We also went on-board the James Craig Tall Ship which has undergone a massive restoration that has taken many years to complete. It was rescued from the bottom of the sea where it sat for 40 years and it's taken a group of dedicated people lots of time and energy to bring her back to life, not to mention the amount of money it took. The James Craig ferried coal between New Zealand and New York until it was bought by a company based in Australia. After spending many years at work it was abandoned and freely floated around. It soon became a nuisance to other ships so it was decided to sink it by blasting a hole through its hull, and there it sat for 40 years before it was recovered. Now restored the James Craig is still used to this day and sails every two weeks, occasionally going on longer jaunts for paying passengers.

By this time we had been exploring for well over two hours so we headed inside to see what the museum had to offer. This modern building housed a wide range of exhibits that ranged from aboriginal Canoes to the impressive pieces displayed by the Navy. Among the three floors we also saw rowing boats used in the Sydney Olympics and a great art exhibition thrown into the mix. This was a fantastic place to while away a few hours and we would highly recommend it to other travellers but make sure you buy a big ticket as most of the fun is outside.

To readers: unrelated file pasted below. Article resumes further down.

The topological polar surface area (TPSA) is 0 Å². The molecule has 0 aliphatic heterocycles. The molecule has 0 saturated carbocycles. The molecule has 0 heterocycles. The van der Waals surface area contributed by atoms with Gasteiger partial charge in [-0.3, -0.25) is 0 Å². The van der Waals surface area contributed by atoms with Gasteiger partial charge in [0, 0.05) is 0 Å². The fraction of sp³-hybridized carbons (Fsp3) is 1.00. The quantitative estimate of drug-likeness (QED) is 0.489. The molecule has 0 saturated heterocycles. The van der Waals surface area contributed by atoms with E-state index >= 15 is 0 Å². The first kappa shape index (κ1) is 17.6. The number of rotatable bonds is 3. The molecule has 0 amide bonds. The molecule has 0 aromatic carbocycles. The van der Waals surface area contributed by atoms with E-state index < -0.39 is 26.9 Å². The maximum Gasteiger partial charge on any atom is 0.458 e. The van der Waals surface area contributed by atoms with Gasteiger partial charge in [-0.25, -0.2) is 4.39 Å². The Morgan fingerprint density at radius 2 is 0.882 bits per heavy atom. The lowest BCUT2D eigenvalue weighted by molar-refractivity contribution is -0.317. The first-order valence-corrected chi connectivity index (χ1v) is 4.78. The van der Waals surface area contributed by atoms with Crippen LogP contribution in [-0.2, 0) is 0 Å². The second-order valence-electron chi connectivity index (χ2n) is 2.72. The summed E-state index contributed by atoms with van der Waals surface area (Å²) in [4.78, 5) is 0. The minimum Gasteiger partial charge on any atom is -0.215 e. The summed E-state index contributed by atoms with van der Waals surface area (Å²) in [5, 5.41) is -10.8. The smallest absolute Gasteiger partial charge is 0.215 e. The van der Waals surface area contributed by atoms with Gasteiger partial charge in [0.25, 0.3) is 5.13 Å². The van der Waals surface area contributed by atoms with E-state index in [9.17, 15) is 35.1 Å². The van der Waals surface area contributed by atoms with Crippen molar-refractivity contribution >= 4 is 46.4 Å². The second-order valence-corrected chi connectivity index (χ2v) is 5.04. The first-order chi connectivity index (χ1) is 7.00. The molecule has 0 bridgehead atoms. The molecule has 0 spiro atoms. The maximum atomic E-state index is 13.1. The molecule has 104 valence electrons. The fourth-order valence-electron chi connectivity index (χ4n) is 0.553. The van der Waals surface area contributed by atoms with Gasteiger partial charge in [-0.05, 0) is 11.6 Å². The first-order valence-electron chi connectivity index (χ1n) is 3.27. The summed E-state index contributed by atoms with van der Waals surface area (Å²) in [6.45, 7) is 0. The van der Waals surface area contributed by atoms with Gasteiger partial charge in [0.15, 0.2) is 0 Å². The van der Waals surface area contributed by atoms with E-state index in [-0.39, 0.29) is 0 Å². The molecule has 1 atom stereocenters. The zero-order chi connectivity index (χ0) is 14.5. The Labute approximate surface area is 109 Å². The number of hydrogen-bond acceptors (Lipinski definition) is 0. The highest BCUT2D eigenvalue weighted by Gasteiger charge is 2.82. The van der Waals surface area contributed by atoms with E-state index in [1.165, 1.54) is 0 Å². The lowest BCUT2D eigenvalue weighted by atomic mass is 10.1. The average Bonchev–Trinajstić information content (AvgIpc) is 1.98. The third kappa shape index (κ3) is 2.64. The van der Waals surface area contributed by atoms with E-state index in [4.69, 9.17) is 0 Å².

Powerhouse Museum

After a fantastic morning we made our way over to the Powerhouse Museum which showcases the wonders of science and design using interactive displays and computers to show what can be achieved when the two are combined. As soon as you walk in you can't miss the old fashioned steam train on display and the huge steam engine which is the oldest of its kind in the world. The museum covered three floors with what seemed like endless rooms filled to the brim with displays and information. We came across a computer that was designed to 'talk' to you after you typed in a question and a robot that was programmed to dance to different music styles. You could also race the robot by pressing on different coloured buttons as soon as they lit up and the fastest 'person' would win the game. Ross played several times and lost every time (mainly because one of the buttons was broken). This was supposed to prove that machine is faster than man, which it clearly was even if it cheated! The best part was after you lost, it looked at your score and then back at its own before imitating laughing by shaking its head and changing shape to stick a finger up at you. How rude! There is so much to see and do at the Powerhouse museum and what we've mentioned only covers a tiny, tiny bit. This museum is well worth a visit but make sure you leave at least half a day otherwise you will need to skip whole sections out.